As of February 12, 2017:

I have previously written about Duchenne muscular dystrophy, a rare and fatal, genetic muscle disease that affects children  (CLICK HERE FOR PREVIOUS POST OF SEPTEMBER 19,2016) and (CLICK HERE FOR PREVIOUS POSTS PRIOR TO SEPTEMBER 19, 2016)

Also check for further information- Cure Duchenne Organization website-(Click Here).

What Is Duchenne Muscular Dystrophy?

DMD is a degenerative neuromuscular disorder causing severe progressive muscle loss and even premature death. It is one of the nine types of muscular dystrophy and it is mainly caused by the absence of dystrophin, an important protein that helps keep the muscle cells intact.
Symptoms of this disease first appear during childhood, usually between ages 3 and 5. It primarily affects boys, but can also affect girls in rare cases.
Patients affected with DMD usually do not survive beyond their teen years, but thanks to advancement in medicine and cardiac care, the life expectancy of boys affected by the condition is increasing dramatically. Some of the patients have reached young adulthood, with some having families of their own and others living into their 40s and 50s.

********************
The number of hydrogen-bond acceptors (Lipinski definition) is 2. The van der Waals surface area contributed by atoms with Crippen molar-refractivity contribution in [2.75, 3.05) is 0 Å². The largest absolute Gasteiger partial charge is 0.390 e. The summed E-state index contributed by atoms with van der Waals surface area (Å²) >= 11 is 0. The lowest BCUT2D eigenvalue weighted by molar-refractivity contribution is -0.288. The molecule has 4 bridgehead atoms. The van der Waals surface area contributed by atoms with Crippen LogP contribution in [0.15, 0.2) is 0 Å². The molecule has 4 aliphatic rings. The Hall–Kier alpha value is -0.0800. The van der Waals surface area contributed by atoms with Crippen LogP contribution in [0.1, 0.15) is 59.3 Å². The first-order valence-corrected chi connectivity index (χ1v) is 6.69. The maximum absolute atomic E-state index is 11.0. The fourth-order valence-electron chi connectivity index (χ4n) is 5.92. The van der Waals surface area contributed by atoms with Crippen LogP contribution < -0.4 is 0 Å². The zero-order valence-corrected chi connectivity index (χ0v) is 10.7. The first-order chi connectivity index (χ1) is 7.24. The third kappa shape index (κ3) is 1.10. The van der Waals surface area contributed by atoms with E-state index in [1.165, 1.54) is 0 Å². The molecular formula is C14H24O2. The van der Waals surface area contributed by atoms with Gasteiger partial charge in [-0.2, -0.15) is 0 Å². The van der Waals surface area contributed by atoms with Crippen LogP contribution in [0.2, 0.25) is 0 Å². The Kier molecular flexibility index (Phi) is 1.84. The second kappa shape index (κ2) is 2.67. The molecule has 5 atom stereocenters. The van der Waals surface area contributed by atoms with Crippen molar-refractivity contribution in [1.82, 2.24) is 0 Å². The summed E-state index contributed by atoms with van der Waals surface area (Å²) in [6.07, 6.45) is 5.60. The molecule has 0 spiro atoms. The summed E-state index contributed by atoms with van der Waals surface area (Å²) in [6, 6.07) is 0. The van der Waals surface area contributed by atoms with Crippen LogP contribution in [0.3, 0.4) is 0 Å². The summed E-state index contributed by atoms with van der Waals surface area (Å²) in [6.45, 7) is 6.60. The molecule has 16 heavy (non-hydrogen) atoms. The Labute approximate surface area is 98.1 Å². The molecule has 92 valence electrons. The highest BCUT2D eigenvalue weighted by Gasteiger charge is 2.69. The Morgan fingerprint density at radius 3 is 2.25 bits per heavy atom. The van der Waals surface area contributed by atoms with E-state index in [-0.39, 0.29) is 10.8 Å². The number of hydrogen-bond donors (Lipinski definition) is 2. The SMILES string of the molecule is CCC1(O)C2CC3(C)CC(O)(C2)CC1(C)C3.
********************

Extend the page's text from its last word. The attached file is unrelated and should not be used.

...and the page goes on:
UPDATED FEBRUARY 12, 2017

A first corticosteroid treatment for Duchenne muscular dystrophy (DMD) regardless of mutation, Emflaza  (Generic name is deflazacort), has been approved for use in patients ages 5 and older by U.S. Food and Drug Administration (FDA) as of February 9, 2017.
“We are in a new era in the treatment of Duchenne muscular dystrophy. For the first time, patients in the U.S. with Duchenne will have widespread access to an FDA approved medicine that is indicated for all genetic forms of the condition,” Timothy M. Cunniff, an executive vice president at Marathon Pharmaceuticals, the drug’s developer, said in a company press release.
Corticosteroids, including deflazacort, are widely used in many countries to slow the decline in muscle strength in boys with DMD. They work by reducing inflammation and suppressing the immune system. 
“This is the first treatment approved for a wide range of patients with Duchenne muscular dystrophy,” said Billy Dunn, director of the Division of Neurology Products in the FDA’s Center for Drug Evaluation and Research, said in an FDA agency press release. “We hope that this treatment option will benefit many patients with DMD.”
Emflaza will be available in tablet form and as an oral suspension. Its effectiveness in delaying DMD symptoms has been demonstrated in several clinical trials.
One Phase 3 study involved 196 DMD patients, ages 5 to 15, all with a documented mutation in the dystrophin gene and evidence of muscular weakness before 5 years old. The 12-week trial compared the effectiveness of two corticosteroids —  deflazacort (0.9 mg/kg/day) and prednisone (1.2 mg/kg/day) — against placebo.